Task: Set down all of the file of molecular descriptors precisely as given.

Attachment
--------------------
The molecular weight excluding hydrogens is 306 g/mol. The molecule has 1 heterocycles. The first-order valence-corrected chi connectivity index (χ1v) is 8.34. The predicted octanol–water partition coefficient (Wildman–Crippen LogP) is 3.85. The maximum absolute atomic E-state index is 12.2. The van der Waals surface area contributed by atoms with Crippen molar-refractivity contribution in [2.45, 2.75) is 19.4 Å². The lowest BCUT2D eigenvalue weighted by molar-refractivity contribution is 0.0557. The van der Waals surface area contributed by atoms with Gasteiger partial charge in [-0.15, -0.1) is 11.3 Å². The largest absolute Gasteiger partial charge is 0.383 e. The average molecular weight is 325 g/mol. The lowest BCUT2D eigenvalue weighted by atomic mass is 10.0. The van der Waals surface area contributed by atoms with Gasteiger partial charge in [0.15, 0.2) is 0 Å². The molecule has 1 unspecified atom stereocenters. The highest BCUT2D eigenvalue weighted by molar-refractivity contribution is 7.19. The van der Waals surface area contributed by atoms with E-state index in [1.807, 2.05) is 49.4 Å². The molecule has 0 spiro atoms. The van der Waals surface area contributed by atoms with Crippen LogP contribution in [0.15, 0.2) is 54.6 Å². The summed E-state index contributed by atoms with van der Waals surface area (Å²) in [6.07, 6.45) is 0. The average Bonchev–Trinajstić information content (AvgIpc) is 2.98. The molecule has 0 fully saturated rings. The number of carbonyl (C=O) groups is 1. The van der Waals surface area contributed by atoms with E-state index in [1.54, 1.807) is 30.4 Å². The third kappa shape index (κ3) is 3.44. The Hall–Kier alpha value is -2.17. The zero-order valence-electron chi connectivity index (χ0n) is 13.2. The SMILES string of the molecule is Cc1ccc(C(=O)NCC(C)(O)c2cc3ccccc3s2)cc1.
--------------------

The molecular weight excluding hydrogens is 306 g/mol. The molecule has 1 heterocycles. The first-order valence-corrected chi connectivity index (χ1v) is 8.34. The predicted octanol–water partition coefficient (Wildman–Crippen LogP) is 3.85. The maximum absolute atomic E-state index is 12.2. The van der Waals surface area contributed by atoms with Crippen molar-refractivity contribution in [2.45, 2.75) is 19.4 Å². The lowest BCUT2D eigenvalue weighted by molar-refractivity contribution is 0.0557. The van der Waals surface area contributed by atoms with Gasteiger partial charge in [-0.15, -0.1) is 11.3 Å². The largest absolute Gasteiger partial charge is 0.383 e. The average molecular weight is 325 g/mol. The lowest BCUT2D eigenvalue weighted by atomic mass is 10.0. The van der Waals surface area contributed by atoms with Gasteiger partial charge in [0.15, 0.2) is 0 Å². The molecule has 1 unspecified atom stereocenters. The highest BCUT2D eigenvalue weighted by molar-refractivity contribution is 7.19. The van der Waals surface area contributed by atoms with E-state index in [1.807, 2.05) is 49.4 Å². The molecule has 0 spiro atoms. The van der Waals surface area contributed by atoms with Crippen LogP contribution in [0.15, 0.2) is 54.6 Å². The summed E-state index contributed by atoms with van der Waals surface area (Å²) in [6.07, 6.45) is 0. The average Bonchev–Trinajstić information content (AvgIpc) is 2.98. The molecule has 0 fully saturated rings. The number of carbonyl (C=O) groups is 1. The van der Waals surface area contributed by atoms with E-state index in [1.54, 1.807) is 30.4 Å². The third kappa shape index (κ3) is 3.44. The Hall–Kier alpha value is -2.17. The zero-order valence-electron chi connectivity index (χ0n) is 13.2. The SMILES string of the molecule is Cc1ccc(C(=O)NCC(C)(O)c2cc3ccccc3s2)cc1.